And it’s good to next think through some examples:
// Calculate weekly pay at the given rate and number of hours worked. // If hours is above 40, pay at double the rate for hours beyond 40. Pay at // rate for the first 40 hours. If the number of hours is less than 40, don't // add any overtime. int weekly(int hours, int rate) { } int exactly40 = this.weekly(40, 10); // Should be 400 int someOvertime = this.weekly(45, 10); // Should be 400 + 100, total 500 int lessThan40 = this.weekly(30, 20); // Should be 600
With that, we just need to work on the method body. We know now that we can compare numbers, but that on its own isn’t enough to solve the problem. We need to have the program make a decision based on the result of the comparison. To do this, we’re going to introduce a new kind of syntax that we can use in method bodies: the if statement. An if statement takes the form
if(someBooleanCalculation) { ... someResultIfTrue ... } else { ... someResultIfFalse ... }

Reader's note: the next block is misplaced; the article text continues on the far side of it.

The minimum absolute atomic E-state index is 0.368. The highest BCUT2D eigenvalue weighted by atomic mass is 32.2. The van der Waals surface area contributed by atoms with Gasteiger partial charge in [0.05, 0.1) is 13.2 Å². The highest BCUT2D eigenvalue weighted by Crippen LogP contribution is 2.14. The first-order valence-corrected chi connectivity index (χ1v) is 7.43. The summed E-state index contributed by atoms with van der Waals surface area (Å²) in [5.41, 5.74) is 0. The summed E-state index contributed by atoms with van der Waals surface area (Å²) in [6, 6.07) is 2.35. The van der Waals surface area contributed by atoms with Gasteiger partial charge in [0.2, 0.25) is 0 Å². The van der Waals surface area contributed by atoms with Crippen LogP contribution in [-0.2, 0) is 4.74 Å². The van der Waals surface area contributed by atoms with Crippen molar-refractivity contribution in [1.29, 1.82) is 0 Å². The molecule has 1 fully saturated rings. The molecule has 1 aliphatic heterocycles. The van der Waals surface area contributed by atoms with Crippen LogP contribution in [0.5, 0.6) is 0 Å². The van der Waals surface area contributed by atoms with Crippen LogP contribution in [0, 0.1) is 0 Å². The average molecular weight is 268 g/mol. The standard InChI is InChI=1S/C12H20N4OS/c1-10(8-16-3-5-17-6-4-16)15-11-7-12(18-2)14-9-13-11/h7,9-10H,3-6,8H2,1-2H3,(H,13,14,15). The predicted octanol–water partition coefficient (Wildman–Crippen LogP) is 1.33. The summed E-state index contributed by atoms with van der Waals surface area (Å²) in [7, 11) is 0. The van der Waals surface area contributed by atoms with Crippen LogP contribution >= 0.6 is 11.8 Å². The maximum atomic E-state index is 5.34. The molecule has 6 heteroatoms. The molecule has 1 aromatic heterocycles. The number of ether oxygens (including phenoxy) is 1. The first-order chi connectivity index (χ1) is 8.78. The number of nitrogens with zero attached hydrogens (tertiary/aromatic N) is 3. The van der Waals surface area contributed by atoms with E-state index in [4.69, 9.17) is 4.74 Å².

In our case, the boolean calculation we need to check is if the number of hours is greater or less than 40, which we get from the problem description. So we can start the method body with:
// Calculate weekly pay at the given rate and number of hours worked. // If hours is above 40, pay at double the rate for hours beyond 40. Pay at // rate for the first 40 hours. If the number of hours is less than 40, don't // add any overtime. int weekly(int hours, int rate) { if(hours > 40) { // ... answer if greater than 40 ... } else { // ... answer if less than or equal to 40 ... } } int exactly40 = this.weekly(40, 10); // Should be 400 int someOvertime = this.weekly(45, 10); // Should be 400 + 100, total 500 int lessThan40 = this.weekly(30, 20); // Should be 600
Now, we can use what we know about getting results from methods by using return to fill in the two comments above:
// Calculate weekly pay at the given rate and number of hours worked. // If hours is above 40, pay at double the rate for hours beyond 40. Pay at // rate for the first 40 hours. If the number of hours is less than 40, don't // add any overtime. int weekly(int hours, int rate) { if(hours > 40) { return 40 * rate + ((hours  40) * (rate * 2)); } else { return hours * rate; } } int lessThan40 = this.weekly(30, 25); // Should be 750 int exactly40 = this.weekly(40, 10); // Should be 400 int someOvertime = this.weekly(45, 10); // Should be 400 + 100, total 500